Associated file:

Transcript:

  • “Cairns are just piles of rocks stacked up to mark the trail in places where you can’t really put a sign or there are no signs so people don’t get lost…Just a basic pyramid structure, just pile rocks up in a way that would not normally occur in nature so it’s pretty obvious that someone did it for, like, a purpose—which was to mark the trail.”

Informant’s comments:

  • The tallest cairn Sam saw on the Colorado Trail was about two feet tall.

Collector’s comments:

  • Unlike carving your name on trees or rocks, cairns are a memento hikers can leave that doesn’t irreversibly disrupt nature.

Collector: Rachel Lincoln

Image result for cairn

Tags/Keywords:

  • Cairn, Colorado Trail, Tradition, Material Folklore

Chilkoot Trail Certificate

Title: Chilkoot Trail Certificate

General Information about Item:

  • Material Lore
  • Language: English, French, Tagish, Tlingit
  • Country of Origin: United States, Canada
  • Trail of Origin: Chilkoot
  • Informant: Ian Andrews
  • Date Collected: 10-29-19

Informant Data:

Ian Andrews is currently a graduate student at MIT. He grew up in Juneau, Alaska and hiked the Chilkoot Trail after finishing his undergraduate studies. Ian hikes recreationally, from trails in his hometown, to spending a week hiking in the Olympic Mountains in Washington State.

Contextual Data:

Historical Context: First used by the Tlingit people of Alaska as a trade route, the Chilkoot became an important trail for miners and prospectors coming to Alaska during the Klondike gold rush at the end of the 1800s. The trail was mostly abandoned after the end of the gold rush in 1898, until the trail was restored for recreational hikers in the 1960s. (Source)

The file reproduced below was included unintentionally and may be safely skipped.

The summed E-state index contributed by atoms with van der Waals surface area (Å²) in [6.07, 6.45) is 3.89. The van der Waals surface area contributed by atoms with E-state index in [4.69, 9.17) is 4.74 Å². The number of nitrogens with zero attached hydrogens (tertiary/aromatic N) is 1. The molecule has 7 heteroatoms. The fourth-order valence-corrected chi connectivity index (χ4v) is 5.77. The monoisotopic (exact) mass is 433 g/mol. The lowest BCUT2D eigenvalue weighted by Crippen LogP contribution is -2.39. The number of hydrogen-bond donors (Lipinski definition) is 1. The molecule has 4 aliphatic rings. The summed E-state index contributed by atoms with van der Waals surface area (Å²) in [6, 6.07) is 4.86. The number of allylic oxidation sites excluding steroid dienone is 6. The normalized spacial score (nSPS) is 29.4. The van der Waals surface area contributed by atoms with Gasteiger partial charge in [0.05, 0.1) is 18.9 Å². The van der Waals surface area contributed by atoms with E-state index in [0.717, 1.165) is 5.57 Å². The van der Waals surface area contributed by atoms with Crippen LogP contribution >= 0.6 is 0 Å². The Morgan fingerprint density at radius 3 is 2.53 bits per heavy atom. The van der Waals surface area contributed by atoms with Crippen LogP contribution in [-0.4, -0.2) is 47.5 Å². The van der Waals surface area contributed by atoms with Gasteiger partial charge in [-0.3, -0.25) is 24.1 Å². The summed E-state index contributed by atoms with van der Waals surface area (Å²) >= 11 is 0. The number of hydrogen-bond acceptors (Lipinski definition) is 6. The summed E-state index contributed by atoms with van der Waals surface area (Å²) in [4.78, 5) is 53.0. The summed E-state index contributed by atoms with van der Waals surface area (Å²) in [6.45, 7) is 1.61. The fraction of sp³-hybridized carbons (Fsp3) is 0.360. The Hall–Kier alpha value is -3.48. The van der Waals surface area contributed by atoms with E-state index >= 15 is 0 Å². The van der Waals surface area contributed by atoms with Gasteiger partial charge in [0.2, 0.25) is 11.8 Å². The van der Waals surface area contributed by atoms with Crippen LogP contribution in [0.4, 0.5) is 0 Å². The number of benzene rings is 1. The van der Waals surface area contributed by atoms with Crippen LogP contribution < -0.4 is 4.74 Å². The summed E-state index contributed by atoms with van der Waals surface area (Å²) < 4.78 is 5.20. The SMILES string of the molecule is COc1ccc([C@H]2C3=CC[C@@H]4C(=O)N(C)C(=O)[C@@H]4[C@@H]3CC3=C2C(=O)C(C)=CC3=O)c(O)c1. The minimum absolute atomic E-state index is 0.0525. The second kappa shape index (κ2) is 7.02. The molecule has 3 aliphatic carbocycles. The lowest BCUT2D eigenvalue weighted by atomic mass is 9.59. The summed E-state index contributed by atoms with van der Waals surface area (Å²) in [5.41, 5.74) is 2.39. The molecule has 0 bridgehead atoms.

Item:

 

A certificate given to hikers on the Chilkoot trail who reach the Lake Lindemann Museum.

Texture:

At the top of the certificate, there is a depiction of four birds. This is done in the Form Line art style, traditional to the Native Tlingit people of the area. This design is credited to Ross Atlin at the bottom of the certificate.

On the certificate, there is a message of congratulations to the receiving hiker:

Congratulations for hiking the Chilkoot Trail

The Chilkoot Trail is important because of the role it played in the mass movement of people to Alaska and the Yukon during the Klondike Gold Rush. The Trail is part of the Klondike Gold Rush International Historic Park.

The certificate contains the same message in French, as the Chilkoot trail stretches between Alaska and Canada.

Felicitations pour avoir parcouru la piste Chilkoot

La piste Chilkoot revet und grande importance en raison du role qu’elle a joue dans l’arrivee massive des gens en Alaska et au Yukon durant la ruee vers l’or du Klondike. Cette piste fait partie du parc historique international de la ruee vers l’or du Klondike.

There is also a photograph of gold rushers hiking to the Chilkoot Pass summit, taken between 1897 and 1898. Next to this photograph are the Tagish and Tlingit names for the summit, Kwatese and A Shaki, respectively.

At the bottom of the certificate, there is an endorsement from both Parks Canada, and the United States National Parks Service.

Transcript:

  • “They have a museum there with different pieces of history of the trail. They have a log book and a sticker or decal you could take. I think it was actually like a certificate you could take. Some of the camps were more built up than others.”